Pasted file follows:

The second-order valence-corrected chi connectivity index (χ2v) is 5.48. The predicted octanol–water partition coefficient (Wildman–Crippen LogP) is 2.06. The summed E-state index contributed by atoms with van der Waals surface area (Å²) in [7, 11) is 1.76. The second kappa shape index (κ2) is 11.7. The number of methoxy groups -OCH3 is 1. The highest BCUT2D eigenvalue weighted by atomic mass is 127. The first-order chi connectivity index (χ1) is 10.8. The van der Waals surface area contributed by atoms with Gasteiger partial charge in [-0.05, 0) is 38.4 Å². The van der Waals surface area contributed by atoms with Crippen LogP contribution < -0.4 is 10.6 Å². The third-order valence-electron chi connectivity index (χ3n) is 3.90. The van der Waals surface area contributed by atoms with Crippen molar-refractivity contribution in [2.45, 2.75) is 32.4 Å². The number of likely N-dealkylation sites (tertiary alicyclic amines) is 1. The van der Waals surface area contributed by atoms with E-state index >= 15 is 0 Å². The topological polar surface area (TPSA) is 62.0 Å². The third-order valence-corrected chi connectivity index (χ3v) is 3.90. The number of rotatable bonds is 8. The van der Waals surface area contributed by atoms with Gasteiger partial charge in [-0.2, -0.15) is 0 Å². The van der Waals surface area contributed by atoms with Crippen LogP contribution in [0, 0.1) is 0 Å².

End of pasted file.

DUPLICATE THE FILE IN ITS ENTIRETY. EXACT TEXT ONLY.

The second-order valence-corrected chi connectivity index (χ2v) is 5.48. The predicted octanol–water partition coefficient (Wildman–Crippen LogP) is 2.06. The summed E-state index contributed by atoms with van der Waals surface area (Å²) in [7, 11) is 1.76. The second kappa shape index (κ2) is 11.7. The number of methoxy groups -OCH3 is 1. The highest BCUT2D eigenvalue weighted by atomic mass is 127. The first-order chi connectivity index (χ1) is 10.8. The van der Waals surface area contributed by atoms with Gasteiger partial charge in [-0.05, 0) is 38.4 Å². The van der Waals surface area contributed by atoms with Crippen LogP contribution < -0.4 is 10.6 Å². The third-order valence-electron chi connectivity index (χ3n) is 3.90. The van der Waals surface area contributed by atoms with Crippen molar-refractivity contribution in [2.45, 2.75) is 32.4 Å². The number of likely N-dealkylation sites (tertiary alicyclic amines) is 1. The van der Waals surface area contributed by atoms with E-state index >= 15 is 0 Å². The topological polar surface area (TPSA) is 62.0 Å². The third-order valence-corrected chi connectivity index (χ3v) is 3.90. The number of rotatable bonds is 8. The van der Waals surface area contributed by atoms with Gasteiger partial charge in [-0.2, -0.15) is 0 Å². The van der Waals surface area contributed by atoms with Crippen LogP contribution in [0, 0.1) is 0 Å².